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Students from Jason Denzer’s Red Cricket class at Woodson Kindergarten Center gather in an open area that Denzer hopes to build a greenhouse in the future. Woodson is asking the public to help secure a $10,000 or $20,000 grant from Seeds of Change. -- Eric Johnson
Students from Jason Denzer’s Red Cricket class at Woodson Kindergarten Center gather in an open area that Denzer hopes to build a greenhouse in the future. Woodson is asking the public to help secure a $10,000 or $20,000 grant from Seeds of Change. -- Eric Johnson

Archived Story

Woodson asks to grow greenhouse; Kindergarten center up for $10K, $20K grants to fund new greenhouse

Published 11:15am Wednesday, April 16, 2014

Woodson Kindergarten Center is asking for the community’s help to earn grant money for a potential greenhouse.

The kindergarten school is among about 1,000 schools competing for a $10,000 or $20,000 grant from Seeds of Change, the seed company. Kindergarten staff are asking the community to help vote in an online poll to make Woodson’s potential greenhouse one of the top projects up for consideration.

“It would help us hit every science standard we have,” said kindergarten teacher Jason Denzer. He was one of two teachers to sign up for the grant last month, though he and other teachers have wanted to use the small, enclosed space between the new wing of Woodson and the rest of the school.

Denzer and others got the idea to put a greenhouse in that new space after the wing was built.

“Why don’t we use that as a learning space for students?” he said.

Teachers are in the beginning stages of planning for a greenhouse, though Denzer said Woodson had secured about $2,000 in grant money from the Austin Public Education Foundation. First, contractors would pour concrete to create a floor in the greenhouse space, then the structure would be built after that. Denzer said the project could cost about $4,000 in total, but the grant money from Seeds of Change could go toward improving the greenhouse by offering students the opportunity to study things like termites, butterflies and more.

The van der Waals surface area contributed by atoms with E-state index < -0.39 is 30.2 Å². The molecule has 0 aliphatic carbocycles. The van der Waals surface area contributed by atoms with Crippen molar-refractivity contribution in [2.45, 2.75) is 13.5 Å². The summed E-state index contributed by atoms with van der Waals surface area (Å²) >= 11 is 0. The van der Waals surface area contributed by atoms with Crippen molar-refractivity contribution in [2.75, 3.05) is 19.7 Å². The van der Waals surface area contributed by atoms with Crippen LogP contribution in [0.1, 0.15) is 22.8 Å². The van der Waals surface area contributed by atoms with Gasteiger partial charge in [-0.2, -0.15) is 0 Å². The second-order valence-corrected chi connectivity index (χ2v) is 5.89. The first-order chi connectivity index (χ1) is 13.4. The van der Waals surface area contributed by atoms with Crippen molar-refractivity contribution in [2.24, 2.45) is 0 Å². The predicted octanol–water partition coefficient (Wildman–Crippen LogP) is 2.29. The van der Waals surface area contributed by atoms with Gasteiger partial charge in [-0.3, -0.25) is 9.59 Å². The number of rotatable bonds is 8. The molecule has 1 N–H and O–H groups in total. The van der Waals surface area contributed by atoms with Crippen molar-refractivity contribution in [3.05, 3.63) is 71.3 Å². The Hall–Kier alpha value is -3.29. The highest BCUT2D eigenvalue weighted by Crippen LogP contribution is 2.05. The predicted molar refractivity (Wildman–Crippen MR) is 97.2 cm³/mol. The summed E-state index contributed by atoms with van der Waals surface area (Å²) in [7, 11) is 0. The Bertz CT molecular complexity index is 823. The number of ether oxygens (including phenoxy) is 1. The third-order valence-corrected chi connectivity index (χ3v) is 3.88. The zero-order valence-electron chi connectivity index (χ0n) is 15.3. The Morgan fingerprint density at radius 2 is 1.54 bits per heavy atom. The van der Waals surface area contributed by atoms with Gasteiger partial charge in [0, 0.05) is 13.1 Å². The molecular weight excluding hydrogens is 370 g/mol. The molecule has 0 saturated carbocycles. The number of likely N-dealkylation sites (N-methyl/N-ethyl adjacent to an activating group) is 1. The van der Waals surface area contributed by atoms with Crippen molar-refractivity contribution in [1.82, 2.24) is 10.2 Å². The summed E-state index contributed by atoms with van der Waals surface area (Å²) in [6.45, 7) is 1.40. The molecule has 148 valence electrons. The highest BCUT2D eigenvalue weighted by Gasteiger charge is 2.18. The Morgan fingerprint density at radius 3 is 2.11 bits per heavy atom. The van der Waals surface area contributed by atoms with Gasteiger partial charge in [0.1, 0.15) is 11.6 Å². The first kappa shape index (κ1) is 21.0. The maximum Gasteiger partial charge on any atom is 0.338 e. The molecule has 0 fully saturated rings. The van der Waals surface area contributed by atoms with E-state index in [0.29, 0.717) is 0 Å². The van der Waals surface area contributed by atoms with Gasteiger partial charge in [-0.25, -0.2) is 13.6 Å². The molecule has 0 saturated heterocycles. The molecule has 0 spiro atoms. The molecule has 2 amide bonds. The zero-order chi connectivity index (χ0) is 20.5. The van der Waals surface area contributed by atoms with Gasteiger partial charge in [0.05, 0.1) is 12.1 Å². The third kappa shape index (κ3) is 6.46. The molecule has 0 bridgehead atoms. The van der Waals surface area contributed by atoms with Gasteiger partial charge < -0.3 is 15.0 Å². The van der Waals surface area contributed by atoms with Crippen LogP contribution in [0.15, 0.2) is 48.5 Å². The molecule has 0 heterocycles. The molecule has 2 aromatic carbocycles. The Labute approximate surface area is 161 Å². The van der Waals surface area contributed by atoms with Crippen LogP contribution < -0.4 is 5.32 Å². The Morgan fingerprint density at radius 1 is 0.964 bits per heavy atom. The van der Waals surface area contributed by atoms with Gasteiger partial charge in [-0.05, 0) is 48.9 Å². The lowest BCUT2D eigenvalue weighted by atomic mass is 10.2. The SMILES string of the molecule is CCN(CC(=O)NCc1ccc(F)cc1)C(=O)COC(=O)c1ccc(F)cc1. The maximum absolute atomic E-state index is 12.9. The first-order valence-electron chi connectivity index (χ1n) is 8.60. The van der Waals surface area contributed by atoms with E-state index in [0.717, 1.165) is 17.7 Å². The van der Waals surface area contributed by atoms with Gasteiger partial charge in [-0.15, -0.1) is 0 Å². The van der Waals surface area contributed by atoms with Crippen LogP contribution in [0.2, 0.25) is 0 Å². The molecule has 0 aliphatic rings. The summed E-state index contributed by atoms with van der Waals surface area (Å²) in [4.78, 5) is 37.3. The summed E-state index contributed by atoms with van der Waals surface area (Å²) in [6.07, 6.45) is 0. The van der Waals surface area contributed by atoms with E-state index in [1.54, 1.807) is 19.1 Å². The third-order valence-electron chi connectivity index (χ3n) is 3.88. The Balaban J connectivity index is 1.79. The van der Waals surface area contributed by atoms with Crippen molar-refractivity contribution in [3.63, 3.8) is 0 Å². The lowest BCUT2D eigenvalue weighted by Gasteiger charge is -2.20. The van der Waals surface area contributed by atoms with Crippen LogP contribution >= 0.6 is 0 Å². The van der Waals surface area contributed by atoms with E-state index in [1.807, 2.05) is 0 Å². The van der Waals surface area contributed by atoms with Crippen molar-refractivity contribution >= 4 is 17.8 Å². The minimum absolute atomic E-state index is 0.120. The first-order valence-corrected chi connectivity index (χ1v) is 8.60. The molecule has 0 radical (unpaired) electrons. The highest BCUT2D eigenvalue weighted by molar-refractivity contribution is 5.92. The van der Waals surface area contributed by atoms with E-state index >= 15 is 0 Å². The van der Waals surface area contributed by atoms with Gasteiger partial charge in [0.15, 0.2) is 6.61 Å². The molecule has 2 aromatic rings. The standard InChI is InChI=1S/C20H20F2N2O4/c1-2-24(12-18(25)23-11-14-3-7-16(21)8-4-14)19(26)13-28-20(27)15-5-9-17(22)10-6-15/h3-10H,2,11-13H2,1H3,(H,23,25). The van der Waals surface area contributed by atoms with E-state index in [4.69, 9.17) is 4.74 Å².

“The more money we get, the nicer we can make our greenhouse for the children,” he said.

To that end, Woodson staff want people to visit www.seedsofchangegrant.com and vote for the school’s project to receive one of two $20,000 grants or one of 15 $10,000 grants. Schools and organizations who place among the top 50 highest voted projects will be up for consideration.

The voting period ends on April 21, though residents can vote once per day. Still, Woodson staff are excited for the possibilities a greenhouse could offer to students.

“This would be the most wonderful thing for students on so many levels,” paraprofessional Lisa Prehn said. “Some of our students don’t have a chance to work with soil and plants so this would be a great opportunity for them.”


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